We apologize for missing the April issue of the newsletter. Our intention is to publish quarterly but we were consumed with the lu3.2 release plus some consulting work and were unable to put the newsletter together. We apologize and will keep trying to make a timely quarterly release in the future.
nmake release lu3.2 (lu stands for Lucent, to distinguish our nmake from AT&T's research version of nmake 3.2) is now available for Tier 1 and Tier 2 platforms plus a few extra. This includes Solaris, SunOS, HP-UX, NCR, SGI, AIX, Unixware, and Linux® (i386). Check our download and availability pages for details. nmake lu3.2 offers the following new features:
- Output Serialization for Parallel Jobs
- Atom Dependency Reporting Tool
- Local Probe File Support
- Support of Instrumentation Tools
- New recurse_begin_message and recurse_end_message
- New .ACTIONWRAP Special Atom
The full release notes detail the new features and all the bug fixes and enhancements.
The manuals have also been updated for release lu3.2 and are available for download. The manuals are in PDF format and are indexed and search-able, very handy for on-line reference when using Adobe Acrobat Reader. Of course the PDF files may also be printed to make hard copies.
Just what you wanted, yet another year 2000 reminder.
Only two versions of nmake are officially supported for Y2K-compliance. They are the Y2K build of 3.1.2 dated 07/01/1998, and the latest release, lu3.2.
There is an older release of 3.1.2 dated prior to 07/01/1998 which was built on non-y2k-compliant operating systems. The only 3.1.2 releases officially supported for year 2000 were compiled on y2k-compliant operating systems and are dated 07/01/1998 or later. All lu3.2 releases are compiled on y2k-compliant operating systems and are y2k-compliant.
To find the nmake version and date strings do one of the following:
$ what $(whence nmake) | grep make /tools/nmake/sparc5/lu3.2/bin/nmake: nmake (Lucent Technologies Bell Laboratories) lu3.2 04/15/99
If you see a release earlier than 3.1.2, or release 3.1.2 dated before 07/01/1998, then you do not have a y2k-compliant version of nmake. You can download release lu3.2 or the y2k build of 3.1.2. All nmake packages currently available for download are y2k-compliant.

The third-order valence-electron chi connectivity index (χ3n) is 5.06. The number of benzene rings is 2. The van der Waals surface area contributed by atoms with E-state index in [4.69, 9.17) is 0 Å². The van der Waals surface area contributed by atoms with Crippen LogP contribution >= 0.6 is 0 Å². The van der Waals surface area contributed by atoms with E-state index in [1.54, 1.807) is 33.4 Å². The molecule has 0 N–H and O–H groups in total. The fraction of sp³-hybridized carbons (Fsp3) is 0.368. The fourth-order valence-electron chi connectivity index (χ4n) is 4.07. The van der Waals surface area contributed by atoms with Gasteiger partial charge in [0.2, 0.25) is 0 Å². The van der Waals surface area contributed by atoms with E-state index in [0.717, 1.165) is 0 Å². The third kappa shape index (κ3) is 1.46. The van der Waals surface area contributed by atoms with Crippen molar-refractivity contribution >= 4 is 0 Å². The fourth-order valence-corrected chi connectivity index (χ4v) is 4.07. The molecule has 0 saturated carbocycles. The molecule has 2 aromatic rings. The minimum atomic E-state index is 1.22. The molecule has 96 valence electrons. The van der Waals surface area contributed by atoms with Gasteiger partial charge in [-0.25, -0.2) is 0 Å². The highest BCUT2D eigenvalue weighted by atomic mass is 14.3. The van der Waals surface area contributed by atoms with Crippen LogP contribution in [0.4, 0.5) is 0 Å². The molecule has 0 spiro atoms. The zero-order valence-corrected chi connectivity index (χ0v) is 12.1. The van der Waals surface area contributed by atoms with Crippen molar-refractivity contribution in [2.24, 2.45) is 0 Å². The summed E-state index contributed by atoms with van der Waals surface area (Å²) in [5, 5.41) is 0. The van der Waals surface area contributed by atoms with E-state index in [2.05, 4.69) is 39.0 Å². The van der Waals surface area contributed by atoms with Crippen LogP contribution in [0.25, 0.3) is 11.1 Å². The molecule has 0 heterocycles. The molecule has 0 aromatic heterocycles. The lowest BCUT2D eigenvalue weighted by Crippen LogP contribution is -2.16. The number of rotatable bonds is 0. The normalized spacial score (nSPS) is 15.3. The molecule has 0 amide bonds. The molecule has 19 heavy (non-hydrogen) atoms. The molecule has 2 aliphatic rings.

For more information on our year 2000 policy see the nmake year 2000 faq.
With the addition of the Bell Labs China developers to the team we have established a helpdesk for our Asian users. nmake users located in Asia can send email to email@example.com to contact our BLC team directly. This will help alleviate time zone differences between our users in Asia and the US helpdesk.
To aid in migrating from older releases of nmake, such as 2.2, to current releases we have added the nmake 3.0 release notes to our web site. The 3.0 release notes identify changes made from 2.2 to 3.0, and shows makefile changes necessary to move from 2.2 to 3.0. The availability of the 3.0 release notes will provide a missing link for folks upgrading from 2.1 or 2.2 to current releases. All the release notes, 3.0, 3.1, 3.1.1, 3.1.2, and lu3.2, are available on the documentation page for aiding a project in the upgrade of nmake releases. Of course, if you run into problems while upgrading feel free to contact us with details at firstname.lastname@example.org so we can help.
For the next release we would like to improve probe's reliability in probing various compiler environments. We would like to identify key compilers, verify proper configuration with probe, and make any required modifications for the next release.
We need help from our users. In order to compile a list of key compilers and probe issues we are asking our users to email us the following information if any problems have been experienced with probe:
- Hardware/OS platform
- nmake version
- Compiler being used, including the vendor and the version
- Probe problems experienced with the compiler, corrections made to the probe files, and any other details available
If you have anything to contribute please send the above information to us at email@example.com. Thank you!
For HP-UX 10.01, 10.10, and 10.20, HP provides the file /usr/lib/year2000.o to link your application with in order to make it year 2000 compliant. The following text is excerpt from HP's /usr/share/doc/libc_y2k.txt which contains all the details. We recommend you read through this file to understand the impact on your application:
When you install the libc 2000 rollover patches for either of the patched releases (10.01, 10.10, or 10.20), your applications will get the old libc behavior by default. This allows existing applications to maintain binary compatibility. The libc patch installs the /usr/lib/year2000.o file in addition to the standard libc variants. You need to create your software with this patch installed; you also may need year 2000 safe patches which your product depends upon.
If you want to get the new behavior for your software, you will be required to link against the file /usr/lib/year2000.o, in addition to compiling and linking against the patched libraries. If you don't link against the year2000.o file, the patches will assume you wish to get the old behavior, and your application will not be year 2000 safe with respect to these routines.
If you have a need to link all your HP-UX executables with /usr/lib/year2000.o you may use the following in your project's global makefile:
LDLIBRARIES += /usr/lib/year2000.o